human capital initiatives, among others, are included.

Successful Transformation Strategy

Given that the FBI is in the midst of great change, it needs a well crafted, highly integrated
human capital transformation strategy. The components of a successful strategy of this kind
have emerged over the last 20 years as a variety of public and private organizations have
reorganized, merged, acquired new components, and generally adjusted to fast-paced change.

GAO has summarized the requirements for successful transformation.7 These requirements
represent the views of leaders and academics who have had experience with or studied large-
scale organizational mergers, acquisitions, and transformations, and embody the steps that should
be taken to maximize the effort to transform the human capital function to meet the needs and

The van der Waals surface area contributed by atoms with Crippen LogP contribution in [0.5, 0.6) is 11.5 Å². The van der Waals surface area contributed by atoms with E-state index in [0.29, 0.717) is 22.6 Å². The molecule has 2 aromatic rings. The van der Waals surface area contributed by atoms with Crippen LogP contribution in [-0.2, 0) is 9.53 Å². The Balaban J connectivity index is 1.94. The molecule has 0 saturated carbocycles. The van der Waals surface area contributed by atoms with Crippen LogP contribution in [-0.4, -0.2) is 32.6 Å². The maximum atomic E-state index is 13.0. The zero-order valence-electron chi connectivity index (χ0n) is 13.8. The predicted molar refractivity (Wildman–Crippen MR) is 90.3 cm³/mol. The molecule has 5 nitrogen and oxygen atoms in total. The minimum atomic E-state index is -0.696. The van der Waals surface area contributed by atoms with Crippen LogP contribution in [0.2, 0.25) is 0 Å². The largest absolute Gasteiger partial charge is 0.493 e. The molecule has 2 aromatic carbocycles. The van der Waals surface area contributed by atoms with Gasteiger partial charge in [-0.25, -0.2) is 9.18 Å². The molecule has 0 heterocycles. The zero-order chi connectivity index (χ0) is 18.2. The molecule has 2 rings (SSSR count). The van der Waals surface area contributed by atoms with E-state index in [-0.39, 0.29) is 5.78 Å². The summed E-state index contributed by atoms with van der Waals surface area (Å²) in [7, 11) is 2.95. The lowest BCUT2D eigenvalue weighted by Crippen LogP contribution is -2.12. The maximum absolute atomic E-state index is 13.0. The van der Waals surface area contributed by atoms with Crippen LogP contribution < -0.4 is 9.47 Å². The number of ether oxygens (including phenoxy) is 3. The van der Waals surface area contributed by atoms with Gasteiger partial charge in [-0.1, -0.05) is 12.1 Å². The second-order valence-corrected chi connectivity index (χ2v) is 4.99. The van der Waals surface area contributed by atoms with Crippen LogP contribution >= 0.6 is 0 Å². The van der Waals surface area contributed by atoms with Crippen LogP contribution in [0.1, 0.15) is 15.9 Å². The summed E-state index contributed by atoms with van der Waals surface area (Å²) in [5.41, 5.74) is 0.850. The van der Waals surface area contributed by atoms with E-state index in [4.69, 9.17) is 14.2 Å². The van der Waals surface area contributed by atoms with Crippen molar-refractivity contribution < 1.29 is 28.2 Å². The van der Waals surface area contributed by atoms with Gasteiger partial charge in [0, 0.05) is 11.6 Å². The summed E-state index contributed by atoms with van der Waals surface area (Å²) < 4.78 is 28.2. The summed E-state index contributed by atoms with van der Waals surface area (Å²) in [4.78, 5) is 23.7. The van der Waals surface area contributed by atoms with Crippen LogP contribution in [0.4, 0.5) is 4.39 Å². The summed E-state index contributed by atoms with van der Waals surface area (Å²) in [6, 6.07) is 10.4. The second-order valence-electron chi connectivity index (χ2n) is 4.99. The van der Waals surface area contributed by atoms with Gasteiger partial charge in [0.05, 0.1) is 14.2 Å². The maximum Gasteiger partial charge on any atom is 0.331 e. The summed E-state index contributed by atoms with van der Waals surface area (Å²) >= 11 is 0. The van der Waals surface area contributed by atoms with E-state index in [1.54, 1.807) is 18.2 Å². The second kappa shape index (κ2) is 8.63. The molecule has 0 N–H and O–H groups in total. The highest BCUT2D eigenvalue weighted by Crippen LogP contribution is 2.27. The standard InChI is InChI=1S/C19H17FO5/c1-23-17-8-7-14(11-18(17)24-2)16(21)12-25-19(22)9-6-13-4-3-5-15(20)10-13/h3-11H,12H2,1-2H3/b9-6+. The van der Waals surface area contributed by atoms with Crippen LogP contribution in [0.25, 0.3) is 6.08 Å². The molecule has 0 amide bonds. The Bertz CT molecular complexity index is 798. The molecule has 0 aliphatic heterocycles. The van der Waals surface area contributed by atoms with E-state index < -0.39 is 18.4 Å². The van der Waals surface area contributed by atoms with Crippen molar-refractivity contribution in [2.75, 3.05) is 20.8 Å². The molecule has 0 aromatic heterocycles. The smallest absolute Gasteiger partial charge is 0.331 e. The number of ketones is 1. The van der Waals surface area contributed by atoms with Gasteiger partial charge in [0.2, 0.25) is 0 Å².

expectations of the organization and its employees. They include:


Ensure top leadership drives the transformation. Leadership must set the direction, pace,
and tone and provide a clear, consistent rationale that brings everyone together behind a
single mission. This requires experienced management that is familiar with the issues.


Establish a coherent mission and integrated strategic goals to guide the transformation.

Together, these define the culture and serve as a foundation around which employees can
unite.


Focus on a key, clear set of principles and priorities at the outset of the transformation.

These will serve as a framework to help the organization create a new culture and drive
employee behaviors.


Set implementation goals and a timeline to build momentum and show progress from day